Last week I made my first overseas trip on which I ticked the box 'Australian resident departing permanently'. It’s given me cause to reflect on my career as an academic economist (and part-time journalist) in Australia.
Today I commence a new role as Head of the School of Economics, History and Politics at Kingston University, London, 41 years after my life as an economist began in 1973. That’s not when my PhD was approved, nor when I got my first academic job, but the date on which I participated in the student revolt over the teaching of economics in a dispute that led to the formation of the Department of Political Economy at Sydney University in 1975.
This dispute has always been tagged with a left-wing brush. Australia’s current Prime Minister Tony Abbott, when he was President of the Students Representative Council at Sydney University in 1979, supported cutbacks to University funding on the grounds that they would force Universities to stop running courses like political economy:
Abbott: “Quite frankly I think that these courses are not only trivial, but they are attempts by unscrupulous academics to impose simplistic ideological solutions upon students, as it were to make students the cannon fodder for their own private versions of the revolution. And I think that if there were further cuts to the education budget well then we would certainly see the Universities cracking down on that sort of course. The fact that they can offer that sort of course is to me proof that there is room for further cuts.”
Interviewer: “You also suggest cutting out political economy?”
Abbott: “That’s right”
There’s no doubt that the vast majority of the activists in Political Economy Movement were left-wing. But my core motivation for taking part in that dispute was that mainstream economic theory was simply wrong.
The next 40 years of reading economic literature confirmed that gut feeling. Mainstream ‘neoclassical’ economics had a multitude of flaws, all of which had been documented in the academic literature, yet almost none of them were discussed in economics textbooks.
Instead, textbook authors either ignored the problems, or did the mother of all Photoshop jobs on the frankly ludicrous assumptions that were made to paper over problems in the theory, so that the flawed models could sound halfway reasonable to someone who only read the textbooks.
I decided that the best way to reform economics was to explain the technical problems in economic theory in a way that a non-mathematical audience could understand, and to “read aloud the dirty bits” as well: to publish the unsanitised assumptions as they were made in the journals themselves. Statements like the following, for example:
The necessary and sufficient condition quoted above is intuitively reasonable. It says, in effect, that an extra unit of purchasing power should be spent in the same way no matter to whom it is given. (Gorman 1953 , p. 64)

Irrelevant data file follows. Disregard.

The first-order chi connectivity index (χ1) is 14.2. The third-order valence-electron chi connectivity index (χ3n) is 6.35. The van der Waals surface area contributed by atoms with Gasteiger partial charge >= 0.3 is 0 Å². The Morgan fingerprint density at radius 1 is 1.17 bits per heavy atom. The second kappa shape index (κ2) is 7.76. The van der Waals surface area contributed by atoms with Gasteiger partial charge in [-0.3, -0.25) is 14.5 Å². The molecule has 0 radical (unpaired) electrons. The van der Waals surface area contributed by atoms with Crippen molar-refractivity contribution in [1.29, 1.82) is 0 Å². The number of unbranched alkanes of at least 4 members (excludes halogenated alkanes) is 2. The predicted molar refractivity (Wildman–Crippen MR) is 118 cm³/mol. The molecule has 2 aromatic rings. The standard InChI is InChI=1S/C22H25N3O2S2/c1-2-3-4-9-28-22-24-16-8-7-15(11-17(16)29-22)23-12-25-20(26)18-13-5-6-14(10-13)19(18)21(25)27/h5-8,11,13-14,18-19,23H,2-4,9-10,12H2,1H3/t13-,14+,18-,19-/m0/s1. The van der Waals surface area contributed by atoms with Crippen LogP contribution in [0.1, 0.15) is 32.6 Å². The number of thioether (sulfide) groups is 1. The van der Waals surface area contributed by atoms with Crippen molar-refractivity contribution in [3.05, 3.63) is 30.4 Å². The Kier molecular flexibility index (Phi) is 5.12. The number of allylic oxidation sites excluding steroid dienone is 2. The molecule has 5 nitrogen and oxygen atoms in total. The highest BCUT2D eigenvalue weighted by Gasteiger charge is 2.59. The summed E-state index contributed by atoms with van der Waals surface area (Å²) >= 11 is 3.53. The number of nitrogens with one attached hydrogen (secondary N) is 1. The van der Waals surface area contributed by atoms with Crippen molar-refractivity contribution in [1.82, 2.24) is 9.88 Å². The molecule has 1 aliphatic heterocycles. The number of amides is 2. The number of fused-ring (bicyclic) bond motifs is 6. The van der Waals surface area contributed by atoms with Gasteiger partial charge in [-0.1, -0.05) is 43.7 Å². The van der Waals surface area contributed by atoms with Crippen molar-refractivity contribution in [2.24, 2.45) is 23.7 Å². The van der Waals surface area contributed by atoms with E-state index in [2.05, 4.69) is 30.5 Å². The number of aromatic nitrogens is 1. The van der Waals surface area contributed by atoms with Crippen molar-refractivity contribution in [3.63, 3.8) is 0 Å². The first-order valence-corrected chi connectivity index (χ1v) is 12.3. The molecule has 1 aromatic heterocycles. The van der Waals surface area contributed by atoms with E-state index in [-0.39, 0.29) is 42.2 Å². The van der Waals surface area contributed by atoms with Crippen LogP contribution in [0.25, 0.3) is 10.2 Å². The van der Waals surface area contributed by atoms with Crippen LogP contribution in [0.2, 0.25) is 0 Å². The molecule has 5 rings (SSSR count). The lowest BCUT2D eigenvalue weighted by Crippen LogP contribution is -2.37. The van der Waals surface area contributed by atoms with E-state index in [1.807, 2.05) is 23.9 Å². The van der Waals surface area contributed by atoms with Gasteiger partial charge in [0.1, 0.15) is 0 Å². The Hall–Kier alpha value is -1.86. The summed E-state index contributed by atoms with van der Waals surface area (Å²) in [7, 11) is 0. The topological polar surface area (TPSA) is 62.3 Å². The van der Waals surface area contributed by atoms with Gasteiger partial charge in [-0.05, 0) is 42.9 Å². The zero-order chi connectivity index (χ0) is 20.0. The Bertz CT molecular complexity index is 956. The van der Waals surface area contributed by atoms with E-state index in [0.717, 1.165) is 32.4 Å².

“Intuitively reasonable”? Delusional is closer to it.
But explaining that the theory was unsound wasn't enough. There had to be an alternative way of thinking about the economy too that actually made sense, and there also had to be a reason for the public to actually worry about the state of economic theory in the first place.
I found the explanation that in Hyman Minsky’s John Maynard Keynes, which is not a biography. Most non-orthodox economics portrayed capitalism as having a tendency towards stagnation. In contrast, Minsky saw the fundamental instability in a capitalist system as upwards: “The tendency to transform doing well into a speculative investment boom is the basic instability in a capitalist economy.”
Banks, private debt, asset markets and money played essential roles in Minsky’s vision of capitalism, but they were completely ignored in mainstream economic models before the crisis. This is where Abbott was and is wrong: just because left-wing economists are ideological, it doesn’t follow that mainstream economics was logical. Crucially, its illogical decision to model capitalism as if banks, private debt and money didn’t exist led it massively astray when it came to perceive grave risks to the real economy.
Minsky’s realistic vision of capitalism instead indicated that a pure free market economy --one with no government sector at all -- could collapse into a terminal debt-deflation after a series of debt-driven booms and subsequent slumps. On the other hand, a mixed economy in which government was a substantial economic force whose net spending rose when the economy went into a slump would avoid a debt-deflation, but it would necessarily be cyclical, though with milder booms and slumps.
In 1992, I modelled Minsky by adding two elements of realism to Richard Goodwin’s highly stylised model of a cyclical economy. In Goodwin’s model, capitalists invested all their profits, while workers made wage demands depending on the level of employment. I added the reality that capitalists invest less than profits during a slump, but more than profits than a boom, with the extra finance being created by bank lending.